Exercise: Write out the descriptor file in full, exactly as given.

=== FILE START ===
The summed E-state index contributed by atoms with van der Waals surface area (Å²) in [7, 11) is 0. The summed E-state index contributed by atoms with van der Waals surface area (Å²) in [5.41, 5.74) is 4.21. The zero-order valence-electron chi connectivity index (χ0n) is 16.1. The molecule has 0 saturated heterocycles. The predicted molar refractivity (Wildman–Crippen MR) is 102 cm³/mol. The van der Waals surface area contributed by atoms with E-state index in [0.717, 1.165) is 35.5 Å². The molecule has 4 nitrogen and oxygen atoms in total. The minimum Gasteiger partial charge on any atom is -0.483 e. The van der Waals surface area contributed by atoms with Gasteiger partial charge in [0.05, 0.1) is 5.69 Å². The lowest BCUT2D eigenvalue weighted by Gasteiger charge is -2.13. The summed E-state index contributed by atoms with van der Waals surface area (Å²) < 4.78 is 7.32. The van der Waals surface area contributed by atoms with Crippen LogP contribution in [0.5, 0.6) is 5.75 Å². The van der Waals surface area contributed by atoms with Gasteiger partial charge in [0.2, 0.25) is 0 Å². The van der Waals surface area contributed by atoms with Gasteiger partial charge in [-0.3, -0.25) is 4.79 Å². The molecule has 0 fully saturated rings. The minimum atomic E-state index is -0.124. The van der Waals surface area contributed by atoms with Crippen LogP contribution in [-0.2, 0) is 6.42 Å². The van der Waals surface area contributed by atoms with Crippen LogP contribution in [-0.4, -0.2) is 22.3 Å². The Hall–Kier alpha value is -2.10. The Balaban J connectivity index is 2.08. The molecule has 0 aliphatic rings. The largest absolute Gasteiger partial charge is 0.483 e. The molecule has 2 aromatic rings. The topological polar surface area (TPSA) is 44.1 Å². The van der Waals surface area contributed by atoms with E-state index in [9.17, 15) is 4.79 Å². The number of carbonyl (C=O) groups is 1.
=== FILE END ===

The summed E-state index contributed by atoms with van der Waals surface area (Å²) in [7, 11) is 0. The summed E-state index contributed by atoms with van der Waals surface area (Å²) in [5.41, 5.74) is 4.21. The zero-order valence-electron chi connectivity index (χ0n) is 16.1. The molecule has 0 saturated heterocycles. The predicted molar refractivity (Wildman–Crippen MR) is 102 cm³/mol. The van der Waals surface area contributed by atoms with E-state index in [0.717, 1.165) is 35.5 Å². The molecule has 4 nitrogen and oxygen atoms in total. The minimum Gasteiger partial charge on any atom is -0.483 e. The van der Waals surface area contributed by atoms with Gasteiger partial charge in [0.05, 0.1) is 5.69 Å². The lowest BCUT2D eigenvalue weighted by Gasteiger charge is -2.13. The summed E-state index contributed by atoms with van der Waals surface area (Å²) < 4.78 is 7.32. The van der Waals surface area contributed by atoms with Crippen LogP contribution in [0.5, 0.6) is 5.75 Å². The van der Waals surface area contributed by atoms with Gasteiger partial charge in [0.2, 0.25) is 0 Å². The van der Waals surface area contributed by atoms with Gasteiger partial charge in [-0.3, -0.25) is 4.79 Å². The molecule has 0 fully saturated rings. The minimum atomic E-state index is -0.124. The van der Waals surface area contributed by atoms with Crippen LogP contribution in [-0.2, 0) is 6.42 Å². The van der Waals surface area contributed by atoms with Crippen LogP contribution in [-0.4, -0.2) is 22.3 Å². The Hall–Kier alpha value is -2.10. The Balaban J connectivity index is 2.08. The molecule has 0 aliphatic rings. The largest absolute Gasteiger partial charge is 0.483 e. The molecule has 2 aromatic rings. The topological polar surface area (TPSA) is 44.1 Å². The van der Waals surface area contributed by atoms with E-state index in [9.17, 15) is 4.79 Å². The number of carbonyl (C=O) groups is 1.